How can you develop breakthrough leadership communication skills?

As the authors of the book Crucial Conversations state, if you genuinely want to create a breakthrough dialogue, you need to work on yourself first. It all starts with managing your emotions so that your ego does not blind you. 

For example, pause before any conversation and ask yourself what you want. Is it an argument where both stick to their opinions or would you prefer a discovery exchange where you’re curious about each other’s realities? 
Remember the question “why is communication important in leadership” as you review these items. The ultimate aim is to connect with others and not just have a one-way exchange.

Let go of the ego

  • Work with a coach. Discover shared meaning involves understanding how your desires and emotions impact safety in a dialogue. A leadership coach can allow you to self-reflect on your impact on others and develop your self-esteem so that you have nothing to prove. 
  • Be present. If you are caught up in your inner world and fears, then you cannot be fully engaged in the conversation. To be present means being less biased and more open to understanding the other person’s story. A great exercise to set the right intention is the 3Ps from Dr. Kristin Neff. Pause, be Present, and Proceed mindfully. All good listeners let go of their judgment this way and open their hearts before every conversation.
  • Listen. Active listening means not being distracted by things going on around you or even by what’s going on inside your mind. In the Crucial Conversations book, they talk about asking questions, paraphrasing and summarizing as key techniques. They also talk about building on information when others miss out on key points and comparing when you have different views. Don’t argue but compare those views to find similarities and consider how the differences could be integrated.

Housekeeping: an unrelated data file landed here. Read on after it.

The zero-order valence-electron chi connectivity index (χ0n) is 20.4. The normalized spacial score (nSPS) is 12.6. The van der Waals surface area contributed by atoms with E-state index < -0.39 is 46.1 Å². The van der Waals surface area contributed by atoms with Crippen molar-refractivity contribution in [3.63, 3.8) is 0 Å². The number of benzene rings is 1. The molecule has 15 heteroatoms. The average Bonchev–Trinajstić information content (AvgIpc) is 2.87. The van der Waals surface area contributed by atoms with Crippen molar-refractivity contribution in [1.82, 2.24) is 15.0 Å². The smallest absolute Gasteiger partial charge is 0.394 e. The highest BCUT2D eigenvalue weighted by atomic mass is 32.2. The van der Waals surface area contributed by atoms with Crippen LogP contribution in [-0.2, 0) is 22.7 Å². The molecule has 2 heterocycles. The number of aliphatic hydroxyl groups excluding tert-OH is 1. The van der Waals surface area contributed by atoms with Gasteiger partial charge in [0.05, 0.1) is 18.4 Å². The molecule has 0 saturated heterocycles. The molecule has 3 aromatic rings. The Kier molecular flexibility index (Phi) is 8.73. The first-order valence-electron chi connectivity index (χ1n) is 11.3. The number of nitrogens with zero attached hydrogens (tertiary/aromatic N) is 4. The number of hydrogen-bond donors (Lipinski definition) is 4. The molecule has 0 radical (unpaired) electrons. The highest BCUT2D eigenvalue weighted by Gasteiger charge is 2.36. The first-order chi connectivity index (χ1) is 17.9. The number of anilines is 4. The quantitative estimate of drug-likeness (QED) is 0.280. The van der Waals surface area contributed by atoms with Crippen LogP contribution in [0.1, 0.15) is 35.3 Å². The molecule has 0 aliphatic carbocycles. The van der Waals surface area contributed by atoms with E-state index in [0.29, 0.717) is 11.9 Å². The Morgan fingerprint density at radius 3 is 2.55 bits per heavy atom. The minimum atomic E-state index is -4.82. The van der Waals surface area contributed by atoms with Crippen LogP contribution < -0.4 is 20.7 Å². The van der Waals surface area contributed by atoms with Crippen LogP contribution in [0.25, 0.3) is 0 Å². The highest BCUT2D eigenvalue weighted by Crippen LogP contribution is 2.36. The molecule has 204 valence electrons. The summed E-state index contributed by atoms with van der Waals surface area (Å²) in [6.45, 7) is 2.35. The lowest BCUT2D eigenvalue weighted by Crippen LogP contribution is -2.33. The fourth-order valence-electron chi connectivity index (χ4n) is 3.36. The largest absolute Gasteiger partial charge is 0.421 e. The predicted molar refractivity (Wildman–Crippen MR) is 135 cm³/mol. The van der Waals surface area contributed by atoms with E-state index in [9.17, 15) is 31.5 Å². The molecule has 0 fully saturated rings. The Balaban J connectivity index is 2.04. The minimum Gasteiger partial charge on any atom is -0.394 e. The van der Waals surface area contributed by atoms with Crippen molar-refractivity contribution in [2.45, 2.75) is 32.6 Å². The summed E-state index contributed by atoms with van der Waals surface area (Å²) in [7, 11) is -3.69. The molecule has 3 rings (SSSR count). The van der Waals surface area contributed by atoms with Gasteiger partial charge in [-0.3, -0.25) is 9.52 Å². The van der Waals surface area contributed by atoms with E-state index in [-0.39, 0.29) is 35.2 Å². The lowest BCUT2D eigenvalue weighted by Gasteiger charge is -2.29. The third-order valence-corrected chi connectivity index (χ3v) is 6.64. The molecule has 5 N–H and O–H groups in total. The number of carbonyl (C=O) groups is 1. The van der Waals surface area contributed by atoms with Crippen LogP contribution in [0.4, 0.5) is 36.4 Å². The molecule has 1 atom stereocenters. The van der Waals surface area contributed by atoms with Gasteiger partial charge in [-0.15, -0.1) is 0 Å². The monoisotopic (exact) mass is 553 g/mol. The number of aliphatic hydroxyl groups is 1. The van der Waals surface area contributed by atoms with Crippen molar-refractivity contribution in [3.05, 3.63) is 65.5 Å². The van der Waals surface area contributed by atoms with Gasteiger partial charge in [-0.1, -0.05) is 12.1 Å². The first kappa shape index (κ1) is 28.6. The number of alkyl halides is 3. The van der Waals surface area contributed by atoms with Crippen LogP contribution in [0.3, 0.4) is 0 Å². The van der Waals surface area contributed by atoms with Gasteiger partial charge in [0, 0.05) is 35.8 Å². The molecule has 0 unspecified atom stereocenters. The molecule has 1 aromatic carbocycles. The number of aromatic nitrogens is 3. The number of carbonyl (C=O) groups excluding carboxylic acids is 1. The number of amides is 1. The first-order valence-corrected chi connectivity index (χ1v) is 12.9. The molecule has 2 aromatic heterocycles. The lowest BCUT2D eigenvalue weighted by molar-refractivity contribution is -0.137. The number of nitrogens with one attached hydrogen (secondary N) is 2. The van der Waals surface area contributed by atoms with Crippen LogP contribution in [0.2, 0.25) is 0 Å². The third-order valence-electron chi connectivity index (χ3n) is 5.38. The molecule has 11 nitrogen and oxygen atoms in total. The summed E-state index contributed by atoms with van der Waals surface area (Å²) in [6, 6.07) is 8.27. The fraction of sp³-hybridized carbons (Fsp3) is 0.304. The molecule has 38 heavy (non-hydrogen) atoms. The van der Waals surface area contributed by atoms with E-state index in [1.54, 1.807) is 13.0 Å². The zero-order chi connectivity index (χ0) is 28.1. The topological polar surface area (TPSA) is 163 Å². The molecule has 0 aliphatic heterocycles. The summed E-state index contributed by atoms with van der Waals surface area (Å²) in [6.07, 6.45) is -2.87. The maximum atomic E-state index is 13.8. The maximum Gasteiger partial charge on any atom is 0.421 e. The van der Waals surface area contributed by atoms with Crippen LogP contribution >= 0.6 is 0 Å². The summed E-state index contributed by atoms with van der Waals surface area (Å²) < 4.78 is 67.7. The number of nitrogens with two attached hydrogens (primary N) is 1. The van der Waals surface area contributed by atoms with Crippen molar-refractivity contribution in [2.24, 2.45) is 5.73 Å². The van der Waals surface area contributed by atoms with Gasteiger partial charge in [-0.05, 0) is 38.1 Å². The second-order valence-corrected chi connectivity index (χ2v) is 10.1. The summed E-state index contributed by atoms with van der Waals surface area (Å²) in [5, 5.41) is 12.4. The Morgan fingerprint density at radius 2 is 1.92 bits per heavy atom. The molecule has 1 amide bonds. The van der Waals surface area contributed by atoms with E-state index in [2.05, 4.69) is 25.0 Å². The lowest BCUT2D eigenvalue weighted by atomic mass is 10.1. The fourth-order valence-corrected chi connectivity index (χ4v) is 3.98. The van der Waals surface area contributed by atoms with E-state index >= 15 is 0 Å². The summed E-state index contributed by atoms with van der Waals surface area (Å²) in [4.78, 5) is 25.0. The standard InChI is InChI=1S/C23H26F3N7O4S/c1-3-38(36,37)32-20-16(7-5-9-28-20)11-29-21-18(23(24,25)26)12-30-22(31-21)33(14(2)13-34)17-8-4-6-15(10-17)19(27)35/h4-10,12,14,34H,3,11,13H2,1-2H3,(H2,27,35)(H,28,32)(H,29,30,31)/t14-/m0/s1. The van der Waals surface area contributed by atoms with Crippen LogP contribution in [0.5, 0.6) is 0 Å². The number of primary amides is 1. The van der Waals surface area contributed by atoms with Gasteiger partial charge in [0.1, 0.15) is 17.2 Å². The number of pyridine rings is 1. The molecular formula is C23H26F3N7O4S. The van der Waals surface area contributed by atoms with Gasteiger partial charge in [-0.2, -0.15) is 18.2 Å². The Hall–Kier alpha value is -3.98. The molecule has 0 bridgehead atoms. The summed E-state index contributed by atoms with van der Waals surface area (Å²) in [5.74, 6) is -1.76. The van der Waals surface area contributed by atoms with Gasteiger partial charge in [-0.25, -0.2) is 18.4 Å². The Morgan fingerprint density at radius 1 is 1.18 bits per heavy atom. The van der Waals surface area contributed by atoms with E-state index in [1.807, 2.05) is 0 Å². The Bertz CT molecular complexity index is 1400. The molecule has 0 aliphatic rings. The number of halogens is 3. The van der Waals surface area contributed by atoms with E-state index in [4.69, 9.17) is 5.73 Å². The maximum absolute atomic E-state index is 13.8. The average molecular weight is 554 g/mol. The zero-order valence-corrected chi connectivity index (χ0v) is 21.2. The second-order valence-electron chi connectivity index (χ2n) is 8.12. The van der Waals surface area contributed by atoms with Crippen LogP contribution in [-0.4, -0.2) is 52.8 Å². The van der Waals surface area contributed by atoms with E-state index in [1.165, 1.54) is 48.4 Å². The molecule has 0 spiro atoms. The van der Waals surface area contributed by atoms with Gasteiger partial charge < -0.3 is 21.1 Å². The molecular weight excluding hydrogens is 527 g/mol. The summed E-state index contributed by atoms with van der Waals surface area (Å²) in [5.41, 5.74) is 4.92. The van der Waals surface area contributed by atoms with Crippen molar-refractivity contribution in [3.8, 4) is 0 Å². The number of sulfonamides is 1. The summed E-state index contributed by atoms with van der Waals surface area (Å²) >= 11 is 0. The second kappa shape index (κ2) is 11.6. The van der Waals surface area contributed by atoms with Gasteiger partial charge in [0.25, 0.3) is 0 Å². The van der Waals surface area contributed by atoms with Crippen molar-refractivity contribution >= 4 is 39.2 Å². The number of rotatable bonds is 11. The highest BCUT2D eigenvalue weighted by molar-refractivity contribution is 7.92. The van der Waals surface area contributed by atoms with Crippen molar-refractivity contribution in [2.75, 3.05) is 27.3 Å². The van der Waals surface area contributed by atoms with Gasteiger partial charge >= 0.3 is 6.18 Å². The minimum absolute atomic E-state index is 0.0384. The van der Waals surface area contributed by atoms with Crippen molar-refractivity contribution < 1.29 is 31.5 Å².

• Train your mind to focus.  First, remove all distractions. Secondly, start training your focus in small incremental periods. Set the intention, take notes where possible, and ask questions to keep yourself in the conversation.
  • Connect with your values and goals. Sometimes you have to work out how you’re going to decide something when you are in a crucial conversation. Great communicators always bring it back to values and goals. A good starting point is to leverage the organizational goals but if you can also bring in each other’s values you will again connect at a deeper level.

  • Get comfortable with silence. If you’re comfortable communicating, you know all about silence. Again, work with a coach to build the self-esteem you need to allow for silence. It’s also a great way to explore the question “why is communication important in leadership”. Essentially, silence gives people the space to reflect and to be themselves.


  • Peer-to-peer listening exercises. One of the best exercises you can do with your team members is to work in threes. One person speaks about anything they want, another listens and the third observes body language alongside verbal cues. You then reflect on the differences between listening and speaking and what it means to be fully engaged.
  • Regulate emotions. Emotions impact our ability to engage with others. Moreover, effective leadership is about managing those emotions and having the courage to be fully authentic in crucial conversations. Another key element is also being able to put yourself in the other person’s shoes and see, hear and feel the person and the context as this paper on empathy and transformational leadership describes. Otherwise, how can you hope to open up new ways of thinking? 

Communicate to connect for greater success

Why is communication important in leadership and why should you care? If you want to move forwards in your career, you have no choice but to learn the art of language. It’s the only way to build the connections you need to influence, mobilize and create the environment for everyone to operate at their best. 

Making the change isn’t necessarily easy because it involves knowing yourself deeply and letting go of the ego. Work with a leadership or language coach but also work with your colleagues. Get help from those around you because chances are, everyone is struggling with communication. The more you support each other, the more likely you’ll move the needle whilst also deepening your bonds in the process. 

As leadership author John C. Maxwell explains,”to be successful you must work with others. To do that at your absolute best, you must learn to connect.”


Coaching, Communication, Company Culture, L&D, Leadership, People, Skills-Based Coaching